DELMAR TOWNSHIP – Seneca Resources is offering to install two bridges, widen and improve a gravel road in exchange for using it for heavy trucks.
Township supervisors held a public meeting on Oct. 8 about the proposal. More than 30 residents filled the meeting room and spilled outside.
Ben Williams, construction manager for Seneca, said the project would cover 3.6 miles from State Route 287 to a gas pad at the top in the Tioga State Forest. Seneca has more than 10,000 acres in lease holdings, two completed wells and is currently drilling for more wells on the site.
Currently, the tri-axles and tractor trailers are accessing and exiting the production area using Shortsville Hill Road in Chatham Township. Seneca’s proposal is to create a one-way route for truck traffic, which would enter on Baldwin Run Road and exit by the existing road.
Seneca would install a new bridge on private property to create a better turning access for trucks, then straighten and widen sections of the road. Baldwin Run, which ranges in width from 10 to 16 feet, would have two eight-foot lanes for most of the route although some places the lanes would be just six feet wide, said Williams. Pull-off areas would be constructed close to the pinch points.
In addition, the company would add a one to two-foot shoulder, install ditches and drainage, replace a culvert on Sawdust Trail.
Lastly, the company would conduct a “full depth reclamation” of the road surface, milling 12 inches of the surface, stabilizing the earth with cement and reapplying and compacting the mixture. After it cures, a six to eight inch limestone surface would be applied.
The project, which would start in May, would be finished by the end of the year, said the project engineer. It would require closing sections of the road and re-routing traffic.
Local residents on Baldwin Run spoke in favor of the project, citing mud in spring, dust in summer and a tree canopy that prevents ice from melting in winter. Several told stories of sliding on ice, near misses with trees and aiding crash victims.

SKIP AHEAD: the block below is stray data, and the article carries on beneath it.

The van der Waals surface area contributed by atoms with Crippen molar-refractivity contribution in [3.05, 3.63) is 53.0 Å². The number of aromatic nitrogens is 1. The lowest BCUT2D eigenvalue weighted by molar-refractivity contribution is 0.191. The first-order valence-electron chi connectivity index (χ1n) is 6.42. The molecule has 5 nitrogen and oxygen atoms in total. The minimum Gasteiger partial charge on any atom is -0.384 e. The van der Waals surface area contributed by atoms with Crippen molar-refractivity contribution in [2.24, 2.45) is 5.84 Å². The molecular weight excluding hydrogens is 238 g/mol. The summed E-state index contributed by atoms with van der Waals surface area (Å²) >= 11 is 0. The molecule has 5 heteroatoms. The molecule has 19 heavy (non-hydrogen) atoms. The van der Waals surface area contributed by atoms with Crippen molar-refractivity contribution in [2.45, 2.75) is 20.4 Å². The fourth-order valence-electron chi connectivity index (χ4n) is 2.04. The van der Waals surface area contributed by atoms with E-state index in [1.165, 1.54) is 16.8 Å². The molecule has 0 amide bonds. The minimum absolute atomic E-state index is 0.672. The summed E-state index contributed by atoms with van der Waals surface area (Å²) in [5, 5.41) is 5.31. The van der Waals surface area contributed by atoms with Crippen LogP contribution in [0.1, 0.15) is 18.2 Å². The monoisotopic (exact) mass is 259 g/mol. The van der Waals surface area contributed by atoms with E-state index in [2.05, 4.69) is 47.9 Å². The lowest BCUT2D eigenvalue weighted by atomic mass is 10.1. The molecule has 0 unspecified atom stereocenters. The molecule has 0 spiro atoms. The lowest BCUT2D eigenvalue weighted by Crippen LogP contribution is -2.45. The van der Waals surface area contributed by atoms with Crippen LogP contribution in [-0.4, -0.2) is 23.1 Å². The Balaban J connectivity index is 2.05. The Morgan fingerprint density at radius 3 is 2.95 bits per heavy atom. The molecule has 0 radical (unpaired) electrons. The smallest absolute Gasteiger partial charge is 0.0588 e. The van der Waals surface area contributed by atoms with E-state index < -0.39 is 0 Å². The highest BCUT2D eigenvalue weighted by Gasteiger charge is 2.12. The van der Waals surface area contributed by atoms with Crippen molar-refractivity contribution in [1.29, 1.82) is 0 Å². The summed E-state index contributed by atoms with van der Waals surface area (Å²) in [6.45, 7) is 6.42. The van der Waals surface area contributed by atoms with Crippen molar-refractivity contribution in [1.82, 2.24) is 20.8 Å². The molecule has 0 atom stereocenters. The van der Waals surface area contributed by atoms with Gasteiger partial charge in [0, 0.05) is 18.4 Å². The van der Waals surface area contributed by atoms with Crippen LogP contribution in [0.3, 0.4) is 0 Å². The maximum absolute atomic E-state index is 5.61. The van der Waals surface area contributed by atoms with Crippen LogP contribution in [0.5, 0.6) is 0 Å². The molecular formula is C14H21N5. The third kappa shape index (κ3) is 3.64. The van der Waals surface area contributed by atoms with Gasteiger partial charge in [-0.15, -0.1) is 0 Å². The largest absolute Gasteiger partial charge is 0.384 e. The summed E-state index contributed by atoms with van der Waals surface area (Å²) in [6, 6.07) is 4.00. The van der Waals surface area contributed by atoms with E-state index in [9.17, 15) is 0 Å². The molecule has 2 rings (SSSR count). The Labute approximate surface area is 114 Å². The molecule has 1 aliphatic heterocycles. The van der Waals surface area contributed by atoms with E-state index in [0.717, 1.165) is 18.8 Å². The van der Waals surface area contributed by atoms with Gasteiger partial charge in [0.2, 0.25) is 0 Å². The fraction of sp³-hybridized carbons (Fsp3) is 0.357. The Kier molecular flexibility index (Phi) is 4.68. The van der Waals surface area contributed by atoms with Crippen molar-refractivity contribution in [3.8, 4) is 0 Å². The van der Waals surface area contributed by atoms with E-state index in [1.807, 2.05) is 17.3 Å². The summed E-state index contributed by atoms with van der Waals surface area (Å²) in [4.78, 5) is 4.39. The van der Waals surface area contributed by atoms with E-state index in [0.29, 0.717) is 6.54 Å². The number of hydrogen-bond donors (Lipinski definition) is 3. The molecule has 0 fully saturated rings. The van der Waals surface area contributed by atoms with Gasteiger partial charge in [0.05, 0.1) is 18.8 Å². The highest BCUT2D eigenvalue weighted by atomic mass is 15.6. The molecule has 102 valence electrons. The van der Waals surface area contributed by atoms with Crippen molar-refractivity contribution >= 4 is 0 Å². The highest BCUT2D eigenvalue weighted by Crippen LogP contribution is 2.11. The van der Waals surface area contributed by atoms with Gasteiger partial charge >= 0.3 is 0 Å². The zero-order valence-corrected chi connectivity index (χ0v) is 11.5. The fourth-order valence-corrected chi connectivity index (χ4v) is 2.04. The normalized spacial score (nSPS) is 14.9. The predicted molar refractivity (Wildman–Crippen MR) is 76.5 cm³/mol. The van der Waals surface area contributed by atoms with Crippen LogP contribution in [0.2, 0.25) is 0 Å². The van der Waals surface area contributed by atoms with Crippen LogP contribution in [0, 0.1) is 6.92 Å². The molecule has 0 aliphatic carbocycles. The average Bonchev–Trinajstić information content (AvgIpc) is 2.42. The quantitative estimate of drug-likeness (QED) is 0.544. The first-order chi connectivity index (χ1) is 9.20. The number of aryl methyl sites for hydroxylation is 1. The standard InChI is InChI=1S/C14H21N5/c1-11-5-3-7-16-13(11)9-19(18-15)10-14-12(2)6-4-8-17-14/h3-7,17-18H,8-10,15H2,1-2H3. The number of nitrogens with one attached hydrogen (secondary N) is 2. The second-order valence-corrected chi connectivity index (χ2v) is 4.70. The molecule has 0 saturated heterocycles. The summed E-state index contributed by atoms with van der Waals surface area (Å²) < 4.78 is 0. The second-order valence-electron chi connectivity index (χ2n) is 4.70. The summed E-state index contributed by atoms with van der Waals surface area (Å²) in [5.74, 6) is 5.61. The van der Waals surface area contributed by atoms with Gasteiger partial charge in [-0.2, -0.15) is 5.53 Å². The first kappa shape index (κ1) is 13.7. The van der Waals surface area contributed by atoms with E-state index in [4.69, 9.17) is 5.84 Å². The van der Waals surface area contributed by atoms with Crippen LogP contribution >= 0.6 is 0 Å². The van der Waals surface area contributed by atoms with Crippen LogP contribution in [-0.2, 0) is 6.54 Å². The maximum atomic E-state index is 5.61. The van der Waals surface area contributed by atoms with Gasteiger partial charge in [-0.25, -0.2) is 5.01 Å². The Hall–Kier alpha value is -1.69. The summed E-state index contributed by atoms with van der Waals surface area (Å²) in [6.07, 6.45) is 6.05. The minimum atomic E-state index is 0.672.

Others raised concerns about buildings that are close to the road and increased run-off into Baldwin Run, which is listed as a high-quality, cold-water trout stream. Removing the canopy, said members of Pine Creek Headwaters Protection Group, would affect the wildlife and bird species, as well as raising water temperatures and impacting aquatic life.
Gary Cooper, fire chief of Middlebury Township Fire Department, said the road is now permitted for 10-tons. The average ambulance weighs nearly that much and a small fire truck is 17.5 tons. Emergency vehicles have had difficulty in the past accessing residents due to the narrowness and a 1930s-era bridge at the base.
Development of the area began before the gas company arrived, said Cooper.
“I say if you guys are willing to foot the bill, do it,” he said gesturing toward the Seneca representatives.
Seneca would maintain the road through its use of it, said Williams. The company is also exploring other options and roads.
Supervisors took no action at the hearing, stating it was to gather information. The board next meets at 7 p.m. Oct. 15.